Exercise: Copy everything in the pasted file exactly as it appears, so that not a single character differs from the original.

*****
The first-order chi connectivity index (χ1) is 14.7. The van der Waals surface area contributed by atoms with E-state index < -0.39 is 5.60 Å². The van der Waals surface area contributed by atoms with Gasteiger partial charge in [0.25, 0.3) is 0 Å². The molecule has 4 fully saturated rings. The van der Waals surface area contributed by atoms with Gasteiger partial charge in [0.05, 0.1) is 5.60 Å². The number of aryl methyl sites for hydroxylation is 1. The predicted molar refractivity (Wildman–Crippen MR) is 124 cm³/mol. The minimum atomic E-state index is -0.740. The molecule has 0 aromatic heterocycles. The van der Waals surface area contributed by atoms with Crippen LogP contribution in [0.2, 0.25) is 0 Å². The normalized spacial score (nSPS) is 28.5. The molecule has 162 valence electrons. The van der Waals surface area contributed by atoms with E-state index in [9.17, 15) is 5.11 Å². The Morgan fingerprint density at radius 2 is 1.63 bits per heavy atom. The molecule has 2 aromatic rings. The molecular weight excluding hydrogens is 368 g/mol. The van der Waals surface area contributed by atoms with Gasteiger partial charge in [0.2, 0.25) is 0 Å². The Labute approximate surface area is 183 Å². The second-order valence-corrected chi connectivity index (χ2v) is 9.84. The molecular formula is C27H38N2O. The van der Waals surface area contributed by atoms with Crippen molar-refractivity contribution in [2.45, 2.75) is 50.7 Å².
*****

The first-order chi connectivity index (χ1) is 14.7. The van der Waals surface area contributed by atoms with E-state index < -0.39 is 5.60 Å². The van der Waals surface area contributed by atoms with Gasteiger partial charge in [0.25, 0.3) is 0 Å². The molecule has 4 fully saturated rings. The van der Waals surface area contributed by atoms with Gasteiger partial charge in [0.05, 0.1) is 5.60 Å². The number of aryl methyl sites for hydroxylation is 1. The predicted molar refractivity (Wildman–Crippen MR) is 124 cm³/mol. The minimum atomic E-state index is -0.740. The molecule has 0 aromatic heterocycles. The van der Waals surface area contributed by atoms with Crippen LogP contribution in [0.2, 0.25) is 0 Å². The normalized spacial score (nSPS) is 28.5. The molecule has 162 valence electrons. The van der Waals surface area contributed by atoms with E-state index in [9.17, 15) is 5.11 Å². The Morgan fingerprint density at radius 2 is 1.63 bits per heavy atom. The molecule has 2 aromatic rings. The molecular weight excluding hydrogens is 368 g/mol. The van der Waals surface area contributed by atoms with Gasteiger partial charge in [0.2, 0.25) is 0 Å². The Labute approximate surface area is 183 Å². The second-order valence-corrected chi connectivity index (χ2v) is 9.84. The molecular formula is C27H38N2O. The van der Waals surface area contributed by atoms with Crippen molar-refractivity contribution in [2.45, 2.75) is 50.7 Å².